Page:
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FBI Says The Postcard Received By FireEye’s Chief Executive Is Evident Of Russia Hack Operations

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FireEye – the Milpitas California Cybersecurity company that got hit by a major cyber attack  has the Federal Bureau of Investigation examining the hacking possibility they encountered. The FBI eventually picked a trail – a “mysterious postcard” directed to the Cybersecurity company’s chief executive, Kevin Mandia.

The law enforcement agency had to re-examine the postcard to unpuzzle the clandestine relation linked to who orchestrated the attack.

The FBI discovers a card sent to Mandia’s home address a few days after finding traces of evidence connected to U.S. private companies and government agencies. The FBI believes the postcard trick depicts a potential Russian hack operation.

Due to the frequent reoccurrence of cyber-attacks targeted at American Security companies, officials aware of the postcard Mandia received are quite suspicious of its content and timing, which serves as a benefit of the doubt that the Russians Intelligence service could have orchestrated the attacks.

The Russian government denied masterminding the U.S. recent hacks, whereas the American intelligence agency had already disclosed that the Russians are guilty with evidence.

The contents of the postcard directed to Kevin Mandia’s home also included FireEye’s logo. Security experts have questioned the vulnerabilities of a high profiled security company about being this accessible by unauthorized parties.

Aside from the visible FireEye logo on the postcard, another cartoon image with a text displayed the: “Hey look Russians” and “Putin did it!”

Although the postcard message was unclear and could not be relatively directed to the mastermind of FireEye’s hack, and to make things easier, the card arrived at the beginning of the investigation.

Aside from the hacking victim and the intelligence agency, no one knows who issued the postcard or the cyber-attacks.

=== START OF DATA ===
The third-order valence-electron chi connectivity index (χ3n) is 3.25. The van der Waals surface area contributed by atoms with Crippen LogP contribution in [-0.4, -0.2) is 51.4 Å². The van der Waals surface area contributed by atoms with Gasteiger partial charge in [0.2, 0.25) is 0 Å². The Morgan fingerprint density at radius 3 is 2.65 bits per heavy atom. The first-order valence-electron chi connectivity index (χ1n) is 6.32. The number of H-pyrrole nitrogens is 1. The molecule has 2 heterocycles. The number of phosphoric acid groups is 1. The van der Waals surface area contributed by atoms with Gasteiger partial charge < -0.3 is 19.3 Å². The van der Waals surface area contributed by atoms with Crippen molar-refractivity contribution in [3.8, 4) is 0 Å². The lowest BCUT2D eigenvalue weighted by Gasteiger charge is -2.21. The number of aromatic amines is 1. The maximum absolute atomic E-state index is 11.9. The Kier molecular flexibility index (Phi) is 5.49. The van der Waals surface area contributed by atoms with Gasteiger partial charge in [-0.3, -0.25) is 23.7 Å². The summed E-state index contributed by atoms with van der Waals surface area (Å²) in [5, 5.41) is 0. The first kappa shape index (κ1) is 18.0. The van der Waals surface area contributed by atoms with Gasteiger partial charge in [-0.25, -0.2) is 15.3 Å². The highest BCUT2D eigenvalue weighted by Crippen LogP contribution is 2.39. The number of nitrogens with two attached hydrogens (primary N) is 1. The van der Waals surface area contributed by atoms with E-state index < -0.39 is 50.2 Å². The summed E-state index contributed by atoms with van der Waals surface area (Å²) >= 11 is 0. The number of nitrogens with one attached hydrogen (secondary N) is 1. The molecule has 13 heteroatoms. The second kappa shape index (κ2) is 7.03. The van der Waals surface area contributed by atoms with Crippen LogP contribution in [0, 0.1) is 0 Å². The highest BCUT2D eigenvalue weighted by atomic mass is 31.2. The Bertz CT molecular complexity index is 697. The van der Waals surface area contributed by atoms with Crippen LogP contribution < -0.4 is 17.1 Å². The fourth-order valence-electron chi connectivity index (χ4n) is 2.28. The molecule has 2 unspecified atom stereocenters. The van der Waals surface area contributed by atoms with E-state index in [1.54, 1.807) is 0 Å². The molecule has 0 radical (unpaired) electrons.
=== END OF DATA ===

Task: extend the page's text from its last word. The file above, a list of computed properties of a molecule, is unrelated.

Security experts on FireEye’s Kevin Mandia’s postcard believe that the sender intended to “troll” or disinformation to mislead the research, or possibly aimed to ridicule a senior executive at the Cybersecurity company.

However, neither did the FBI nor the Cybersecurity company disclosed information about the findings they discovered on the postcard.

FireEye’s postcard case is the reoccurrence of a similar issue involving Rand Corporation in 2019. Todd Helmus, a disinformation researcher at the nonprofit research organization – he studies digital propaganda for a living.

Two years ago, after he testified about the “Russian disinformation tactics” at the Congress meeting, he received a postcard – and due to its timing and content, the law enforcement believed the Russians were the potential addressee.

FireEye and the FBI discovered traces of evidence – based on their follow-up, the trails proved an existing Russian hack campaign. The hack tool the Russian hack community dubbed “Solorigate” – the same malware is reported to have infested the network management company’s supply chain weaknesses, SolarWind.

Due to the strange device login pre-installed in FireEye’s network, they could detect the Russian malware. The peculiar device mechanism is designed with high sensitivity, whereas an odd login triggered FireEye’s security alert.

Remember, investigations are based on lucid and opaque trails – the “odd login” is among many other pieces of evidence that prove existing Russian hack operations.

The victim, FireEye, initially had to consort with Microsoft Corp to ascertain the individual or group that masterminded the cyberattack at the Cybersecurity company that stretched further to hack eight other federal agencies, including the State, Commerce, and Treasury Departments that left confidential information and tools missing.

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